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Trouble Ahead?

New Jersey online gaming bill stirs politics

Trouble Ahead?

The bill to legalize online gaming in New Jersey moved closer to realization last month as a state Assembly committee approved a bill very similar to one passed by a Senate panel in April. The bill approves online gaming within the state borders with the possibility of accepting out-of-state wagers if the state’s Division of Gaming Enforcement certifies that it does not violate federal laws.

A Justice Department memo released in December said any online wagering is legal within the boundaries of a state, except for sports betting.

A similar bill was passed in 2010 and was vetoed by Governor Chris Christie, citing constitutional concerns, as well as legal issues. The Justice Department memo cleared up some of those problems for the former U.S. attorney, but there are still some questions about where Christie stands on the bill.

One of the problems Christie cited was the clause that required the servers be based in Atlantic City, which is the only constitutionally proscribed venue for casino gambling in the state. Christie insisted that the gambling was taking place at the device rather than on the servers, so a constitutional amendment was required. That definition remains in the current bill.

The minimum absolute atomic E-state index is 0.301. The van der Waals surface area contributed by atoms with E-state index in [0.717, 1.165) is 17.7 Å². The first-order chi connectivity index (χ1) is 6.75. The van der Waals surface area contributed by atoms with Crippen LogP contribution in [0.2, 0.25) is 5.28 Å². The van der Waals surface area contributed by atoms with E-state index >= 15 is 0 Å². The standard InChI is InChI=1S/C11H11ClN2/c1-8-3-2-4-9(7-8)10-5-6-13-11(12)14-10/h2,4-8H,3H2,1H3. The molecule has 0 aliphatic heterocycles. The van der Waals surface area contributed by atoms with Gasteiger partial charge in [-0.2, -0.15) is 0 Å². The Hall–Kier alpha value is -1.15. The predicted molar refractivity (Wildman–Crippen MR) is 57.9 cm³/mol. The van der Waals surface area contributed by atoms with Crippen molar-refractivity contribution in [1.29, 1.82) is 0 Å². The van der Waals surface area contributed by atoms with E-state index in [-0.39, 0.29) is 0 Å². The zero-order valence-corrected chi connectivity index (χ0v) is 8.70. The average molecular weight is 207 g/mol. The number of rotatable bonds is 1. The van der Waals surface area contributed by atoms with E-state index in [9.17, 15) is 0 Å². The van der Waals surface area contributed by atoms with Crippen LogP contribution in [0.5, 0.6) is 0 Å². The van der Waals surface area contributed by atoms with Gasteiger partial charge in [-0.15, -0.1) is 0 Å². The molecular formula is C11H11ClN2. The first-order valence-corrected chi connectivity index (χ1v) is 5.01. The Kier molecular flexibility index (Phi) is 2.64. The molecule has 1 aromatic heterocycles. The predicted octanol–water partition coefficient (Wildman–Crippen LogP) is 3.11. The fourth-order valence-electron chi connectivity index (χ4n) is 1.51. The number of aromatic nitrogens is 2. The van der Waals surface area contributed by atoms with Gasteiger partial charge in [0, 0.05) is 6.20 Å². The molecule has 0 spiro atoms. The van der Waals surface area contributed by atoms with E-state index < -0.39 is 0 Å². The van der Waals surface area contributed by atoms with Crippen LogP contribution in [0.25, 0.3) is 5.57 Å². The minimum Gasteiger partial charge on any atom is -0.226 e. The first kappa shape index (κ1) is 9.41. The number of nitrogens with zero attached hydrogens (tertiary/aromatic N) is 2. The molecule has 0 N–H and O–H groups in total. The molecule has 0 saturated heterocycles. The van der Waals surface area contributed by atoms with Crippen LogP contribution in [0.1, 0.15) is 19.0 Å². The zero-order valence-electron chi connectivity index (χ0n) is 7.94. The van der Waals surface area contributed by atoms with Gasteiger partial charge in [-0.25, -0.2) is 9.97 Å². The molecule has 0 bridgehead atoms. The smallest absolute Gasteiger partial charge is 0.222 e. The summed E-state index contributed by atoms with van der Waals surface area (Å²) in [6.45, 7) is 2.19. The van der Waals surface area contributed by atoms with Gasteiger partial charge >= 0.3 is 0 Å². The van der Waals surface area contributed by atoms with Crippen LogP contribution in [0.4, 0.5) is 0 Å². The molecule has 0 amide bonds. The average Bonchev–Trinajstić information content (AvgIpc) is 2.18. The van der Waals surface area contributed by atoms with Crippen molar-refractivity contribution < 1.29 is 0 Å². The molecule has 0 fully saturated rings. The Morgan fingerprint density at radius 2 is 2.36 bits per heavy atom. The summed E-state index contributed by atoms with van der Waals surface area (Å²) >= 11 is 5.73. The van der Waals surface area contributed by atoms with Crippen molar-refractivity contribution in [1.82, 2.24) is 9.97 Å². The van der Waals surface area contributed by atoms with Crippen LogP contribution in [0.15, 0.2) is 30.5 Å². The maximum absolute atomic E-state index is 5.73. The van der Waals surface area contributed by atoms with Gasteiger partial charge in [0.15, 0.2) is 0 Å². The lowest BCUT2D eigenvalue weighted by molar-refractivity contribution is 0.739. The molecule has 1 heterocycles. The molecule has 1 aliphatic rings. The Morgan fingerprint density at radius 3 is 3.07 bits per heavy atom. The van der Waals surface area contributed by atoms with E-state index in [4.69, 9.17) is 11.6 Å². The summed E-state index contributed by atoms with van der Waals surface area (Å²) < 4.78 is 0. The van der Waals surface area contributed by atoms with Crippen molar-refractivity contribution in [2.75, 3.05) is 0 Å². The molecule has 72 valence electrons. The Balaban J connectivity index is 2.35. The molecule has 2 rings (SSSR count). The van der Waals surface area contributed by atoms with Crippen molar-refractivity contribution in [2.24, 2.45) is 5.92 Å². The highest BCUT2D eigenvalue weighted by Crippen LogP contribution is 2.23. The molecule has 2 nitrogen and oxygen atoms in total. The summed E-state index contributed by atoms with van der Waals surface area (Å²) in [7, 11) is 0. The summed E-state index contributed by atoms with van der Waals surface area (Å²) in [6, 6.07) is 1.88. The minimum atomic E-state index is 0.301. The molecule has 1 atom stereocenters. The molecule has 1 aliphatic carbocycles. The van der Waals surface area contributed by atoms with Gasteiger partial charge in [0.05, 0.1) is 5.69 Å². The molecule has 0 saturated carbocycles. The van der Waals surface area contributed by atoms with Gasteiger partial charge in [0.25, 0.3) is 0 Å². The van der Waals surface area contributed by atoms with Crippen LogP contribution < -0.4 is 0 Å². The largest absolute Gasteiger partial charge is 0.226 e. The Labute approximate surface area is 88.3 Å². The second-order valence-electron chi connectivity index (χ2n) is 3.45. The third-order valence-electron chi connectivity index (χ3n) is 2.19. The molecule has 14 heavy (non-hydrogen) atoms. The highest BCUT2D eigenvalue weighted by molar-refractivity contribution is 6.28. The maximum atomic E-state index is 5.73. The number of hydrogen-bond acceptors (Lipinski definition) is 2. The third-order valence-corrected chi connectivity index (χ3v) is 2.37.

The bill’s sponsor, Senator Ray Lesniak, says constitutional scholars have backed the interpretation of gambling taking place on the servers.

Nonetheless, there is a chance that Christie could side with supporters of the bill. Caesars Entertainment, which opposed the previous bill, hoping that a federal bill would pass in the meantime, is now backing the new bill. And state officials seem to realize that time is of the essence in the race to legalize online gaming.

The racing industry is opposing the bill because it has been cut out of the loop, unlike the previous vetoed bill. Ralph Caputo, a North Jersey assemblyman who supports a casino at the Meadowlands Racetrack outside of New York City, said it was “hypocritical” of the state to approve expanded gaming for the Atlantic City industry without allowing casinos elsewhere in the state. He wants to see a vote on both online gaming and casinos at racetracks in November.

“I don’t know what anybody is afraid of,” Caputo said. “Let’s let the people decide.”

Meanwhile, Lesniak has accused Christie of back-pedaling on his support of bringing sports betting and internet wagering to the Garden State. The North Jersey senator has accused the governor’s office of holding up their implementation due to political reasons.

Lesniak wrote in an email last week, “Christie is putting the future of A.C. in jeopardy because of his overriding concern for support from (Sheldon) Adelson, a right-wing money machine of Newt Gingrich and right-wing causes; Caesars, a huge contributor based in Nevada; and Woody Johnson, Jets owner and NFL opponent of sports gaming.”

The accusation came shortly after Lesniak and fellow state Senator James Whelan met with members of Christie’s policy and legal staffs.

According to both senators, the governor’s team relayed that Christie was holding off on his support.

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